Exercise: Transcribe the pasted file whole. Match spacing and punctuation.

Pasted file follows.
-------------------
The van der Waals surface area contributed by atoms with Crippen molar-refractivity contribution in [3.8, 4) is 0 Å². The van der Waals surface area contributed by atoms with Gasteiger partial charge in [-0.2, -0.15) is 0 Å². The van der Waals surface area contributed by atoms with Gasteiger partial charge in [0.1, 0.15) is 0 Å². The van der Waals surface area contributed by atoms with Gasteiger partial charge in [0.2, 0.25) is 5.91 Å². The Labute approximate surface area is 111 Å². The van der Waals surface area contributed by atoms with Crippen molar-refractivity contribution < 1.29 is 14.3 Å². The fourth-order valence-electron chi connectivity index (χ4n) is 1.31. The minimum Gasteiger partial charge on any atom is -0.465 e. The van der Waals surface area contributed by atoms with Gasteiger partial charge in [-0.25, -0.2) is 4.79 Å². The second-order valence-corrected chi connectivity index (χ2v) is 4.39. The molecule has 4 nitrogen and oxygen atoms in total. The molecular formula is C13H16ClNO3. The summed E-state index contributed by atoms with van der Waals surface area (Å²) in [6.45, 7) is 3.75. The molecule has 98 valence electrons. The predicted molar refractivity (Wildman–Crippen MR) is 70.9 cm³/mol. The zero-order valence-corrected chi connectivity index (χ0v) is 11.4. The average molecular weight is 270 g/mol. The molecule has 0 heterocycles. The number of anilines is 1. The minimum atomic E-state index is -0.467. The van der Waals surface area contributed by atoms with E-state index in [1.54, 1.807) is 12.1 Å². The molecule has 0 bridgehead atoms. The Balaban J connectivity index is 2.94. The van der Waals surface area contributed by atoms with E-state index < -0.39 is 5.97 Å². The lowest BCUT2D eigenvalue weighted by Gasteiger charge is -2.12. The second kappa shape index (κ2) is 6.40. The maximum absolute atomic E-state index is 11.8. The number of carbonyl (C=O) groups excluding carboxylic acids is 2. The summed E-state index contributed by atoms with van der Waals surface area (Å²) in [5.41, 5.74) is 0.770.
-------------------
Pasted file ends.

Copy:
The van der Waals surface area contributed by atoms with Crippen molar-refractivity contribution in [3.8, 4) is 0 Å². The van der Waals surface area contributed by atoms with Gasteiger partial charge in [-0.2, -0.15) is 0 Å². The van der Waals surface area contributed by atoms with Gasteiger partial charge in [0.1, 0.15) is 0 Å². The van der Waals surface area contributed by atoms with Gasteiger partial charge in [0.2, 0.25) is 5.91 Å². The Labute approximate surface area is 111 Å². The van der Waals surface area contributed by atoms with Crippen molar-refractivity contribution < 1.29 is 14.3 Å². The fourth-order valence-electron chi connectivity index (χ4n) is 1.31. The minimum Gasteiger partial charge on any atom is -0.465 e. The van der Waals surface area contributed by atoms with Gasteiger partial charge in [-0.25, -0.2) is 4.79 Å². The second-order valence-corrected chi connectivity index (χ2v) is 4.39. The molecule has 4 nitrogen and oxygen atoms in total. The molecular formula is C13H16ClNO3. The summed E-state index contributed by atoms with van der Waals surface area (Å²) in [6.45, 7) is 3.75. The molecule has 98 valence electrons. The predicted molar refractivity (Wildman–Crippen MR) is 70.9 cm³/mol. The zero-order valence-corrected chi connectivity index (χ0v) is 11.4. The average molecular weight is 270 g/mol. The molecule has 0 heterocycles. The number of anilines is 1. The minimum atomic E-state index is -0.467. The van der Waals surface area contributed by atoms with E-state index in [1.54, 1.807) is 12.1 Å². The molecule has 0 bridgehead atoms. The Balaban J connectivity index is 2.94. The van der Waals surface area contributed by atoms with E-state index < -0.39 is 5.97 Å². The lowest BCUT2D eigenvalue weighted by Gasteiger charge is -2.12. The second kappa shape index (κ2) is 6.40. The maximum absolute atomic E-state index is 11.8. The number of carbonyl (C=O) groups excluding carboxylic acids is 2. The summed E-state index contributed by atoms with van der Waals surface area (Å²) in [5.41, 5.74) is 0.770.